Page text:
AMMAN: Dozens of medical facilities in rebel-held northwestern Syria closed in protest on Monday after violent infighting between two rival opposition factions damaged a major regional hospital.
The Syrian American Medical Society (SAMS) and 13 other medical organizations announced an immediate five-day suspension of non-emergency activities in all the facilities and hospitals they support inside opposition-held, northern Syria in a press release posted online on Monday.
“Recent unprecedented attacks on medical facilities clearly reflect a lack of respect and appreciation for the medical efforts underway in northern Syria,” the official SAMS statement read.
Major infighting broke out in opposition-held Idlib province between the rival rebel coalitions Hay’at Tahrir a-Sham (HTS) and Jabhat Tahrir Souria (JTS) on Sunday and spilled over onto the grounds of a SAMS-supported hospital in the Idlib city of Maarat a-Numan.
HTS, an alliance of hardline rebels spearheaded by a former Al-Qaeda affiliate, attacked positions held by JTS, a recently formed merger of Islamist factions Ahrar a-Sham and Harakat Nour e-Din a-Zinki, on the outskirts of Maarat a-Numan on Sunday, two JTS spokesmen told Syria Direct.
Gun battles between HTS and JTS reached the al-Maara al-Watani hospital and continued for hours on hospital property, one doctor who was present during Sunday’s clashes told Syria Direct on Monday.
Fighters loyal to HTS “tried to storm the hospital while JTS forces barricaded themselves inside it,” the doctor said. He requested that Syria Direct not publish his name or job title, fearing reprisals by rebel factions for talking to the press.
Medical staff protest Sunday’s infighting in Maarat a-Numan on Monday. Photo courtesy of Jameel Labaydi.
The hospital’s staff ceased operations during the standoff, with medical equipment and the hospital’s attached blood bank “damaged” by the fighting, the SAMS statement read. Doctors later relocated patients to nearby medical facilities elsewhere in Idlib province.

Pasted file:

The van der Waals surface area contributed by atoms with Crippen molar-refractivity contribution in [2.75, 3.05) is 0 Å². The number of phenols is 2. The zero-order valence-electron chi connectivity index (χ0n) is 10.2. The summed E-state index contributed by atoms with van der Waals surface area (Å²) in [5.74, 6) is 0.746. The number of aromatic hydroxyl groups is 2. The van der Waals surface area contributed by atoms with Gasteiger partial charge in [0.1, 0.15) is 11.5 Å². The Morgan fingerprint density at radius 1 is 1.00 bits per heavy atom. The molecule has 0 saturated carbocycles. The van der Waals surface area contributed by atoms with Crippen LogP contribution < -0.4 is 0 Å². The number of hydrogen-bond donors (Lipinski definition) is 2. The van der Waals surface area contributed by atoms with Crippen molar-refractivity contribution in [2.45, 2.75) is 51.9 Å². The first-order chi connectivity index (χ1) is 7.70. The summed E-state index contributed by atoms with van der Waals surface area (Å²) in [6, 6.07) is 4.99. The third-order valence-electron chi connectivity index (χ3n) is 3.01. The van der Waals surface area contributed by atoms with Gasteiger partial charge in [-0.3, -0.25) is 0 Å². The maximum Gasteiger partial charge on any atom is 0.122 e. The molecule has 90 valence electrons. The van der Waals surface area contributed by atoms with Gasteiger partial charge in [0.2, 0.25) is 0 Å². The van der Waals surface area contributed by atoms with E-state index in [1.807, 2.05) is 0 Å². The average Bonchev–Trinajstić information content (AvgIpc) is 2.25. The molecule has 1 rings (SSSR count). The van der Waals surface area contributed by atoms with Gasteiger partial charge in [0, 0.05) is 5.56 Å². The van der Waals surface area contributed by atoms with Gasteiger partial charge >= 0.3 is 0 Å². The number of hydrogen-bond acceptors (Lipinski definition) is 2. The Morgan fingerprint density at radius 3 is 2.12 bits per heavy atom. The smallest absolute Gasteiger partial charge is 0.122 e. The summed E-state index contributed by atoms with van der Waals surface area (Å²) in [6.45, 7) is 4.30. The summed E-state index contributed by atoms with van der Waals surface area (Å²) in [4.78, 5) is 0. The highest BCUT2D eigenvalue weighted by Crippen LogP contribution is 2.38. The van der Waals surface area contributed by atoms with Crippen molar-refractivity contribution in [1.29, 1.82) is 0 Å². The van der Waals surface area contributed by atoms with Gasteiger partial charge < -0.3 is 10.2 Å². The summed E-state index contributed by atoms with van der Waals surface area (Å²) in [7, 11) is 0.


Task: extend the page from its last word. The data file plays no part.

Temporarily closing dozens of medical facilities in the region is a “suitable response,” SAMS said in Monday’s press release, “to remind everyone that humanitarian work, specifically medical operations, are neutral.”
Syria Direct reached out to an HTS spokesman for comment on Sunday, but did not receive a response by the time of publication.
Infighting between HTS and JTS continued in Idlib and Aleppo province for a second day on Monday despite the hospital closures, in the largest outbreak of violence between the two groups in months.
HTS seized control of three JTS-held villages near Darat Izza in the western Aleppo countryside on Monday morning, local pro-opposition news outlets reported.
A previous round of major infighting broke out this past February, shortly after JTS was formed. At the time, the nascent faction seized large swathes of territory in Idlib and western Aleppo provinces from HTS, Syria Direct reported.
Hostilities between the two factions cooled somewhat with a ceasefire deal in late February that designated dozens of towns and villages in northwestern Syria as neutral, demilitarized zones, though sporadic clashes continued.
Then, on Sunday, HTS seized nearly a dozen villages and towns in southern Idlib—most of which were allegedly devoid of any rebel military presence according to two JTS spokesmen—including the towns of Khan Sheikhoun and Morek, located along the Homs-Aleppo highway, pro-opposition media outlets reported.
“It was a surprise attack,” JTS spokesman Muhammad Adeeb told Syria Direct. “Morek was controlled by its residents—there were no forces from either side present there.” Syria Direct could not independently verify Adeeb’s claim.
The town of Morek is home to a major trade crossing that ferries goods to and from government-held Hama province.
HTS previously controlled the Morek crossing, reportedly levying taxes on all goods passing through it, until the ceasefire deal that initially cooled February’s round of infighting with JTS led to both sides pulling out of the town.
With additional reporting by Tariq Adely.